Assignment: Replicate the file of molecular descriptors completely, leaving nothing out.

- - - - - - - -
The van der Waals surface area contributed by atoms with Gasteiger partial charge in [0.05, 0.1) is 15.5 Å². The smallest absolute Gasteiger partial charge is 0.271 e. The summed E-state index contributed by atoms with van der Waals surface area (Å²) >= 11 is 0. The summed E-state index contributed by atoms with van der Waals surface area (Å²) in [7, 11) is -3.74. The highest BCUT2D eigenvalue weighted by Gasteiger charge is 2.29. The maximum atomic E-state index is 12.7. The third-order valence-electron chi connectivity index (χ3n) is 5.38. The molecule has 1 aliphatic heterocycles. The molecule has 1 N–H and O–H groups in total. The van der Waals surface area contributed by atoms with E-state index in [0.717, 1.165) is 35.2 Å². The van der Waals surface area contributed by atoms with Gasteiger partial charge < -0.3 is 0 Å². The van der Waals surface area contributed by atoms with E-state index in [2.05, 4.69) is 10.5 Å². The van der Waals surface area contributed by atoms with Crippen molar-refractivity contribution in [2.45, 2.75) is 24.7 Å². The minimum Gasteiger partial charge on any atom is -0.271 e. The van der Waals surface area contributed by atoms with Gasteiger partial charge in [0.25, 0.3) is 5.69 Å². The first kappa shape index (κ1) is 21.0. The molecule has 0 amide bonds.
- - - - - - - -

The van der Waals surface area contributed by atoms with Gasteiger partial charge in [0.05, 0.1) is 15.5 Å². The smallest absolute Gasteiger partial charge is 0.271 e. The summed E-state index contributed by atoms with van der Waals surface area (Å²) >= 11 is 0. The summed E-state index contributed by atoms with van der Waals surface area (Å²) in [7, 11) is -3.74. The highest BCUT2D eigenvalue weighted by Gasteiger charge is 2.29. The maximum atomic E-state index is 12.7. The third-order valence-electron chi connectivity index (χ3n) is 5.38. The molecule has 1 aliphatic heterocycles. The molecule has 1 N–H and O–H groups in total. The van der Waals surface area contributed by atoms with E-state index in [0.717, 1.165) is 35.2 Å². The van der Waals surface area contributed by atoms with Gasteiger partial charge < -0.3 is 0 Å². The van der Waals surface area contributed by atoms with E-state index in [2.05, 4.69) is 10.5 Å². The van der Waals surface area contributed by atoms with Crippen molar-refractivity contribution in [2.45, 2.75) is 24.7 Å². The minimum Gasteiger partial charge on any atom is -0.271 e. The van der Waals surface area contributed by atoms with Gasteiger partial charge in [0.25, 0.3) is 5.69 Å². The first kappa shape index (κ1) is 21.0. The molecule has 0 amide bonds.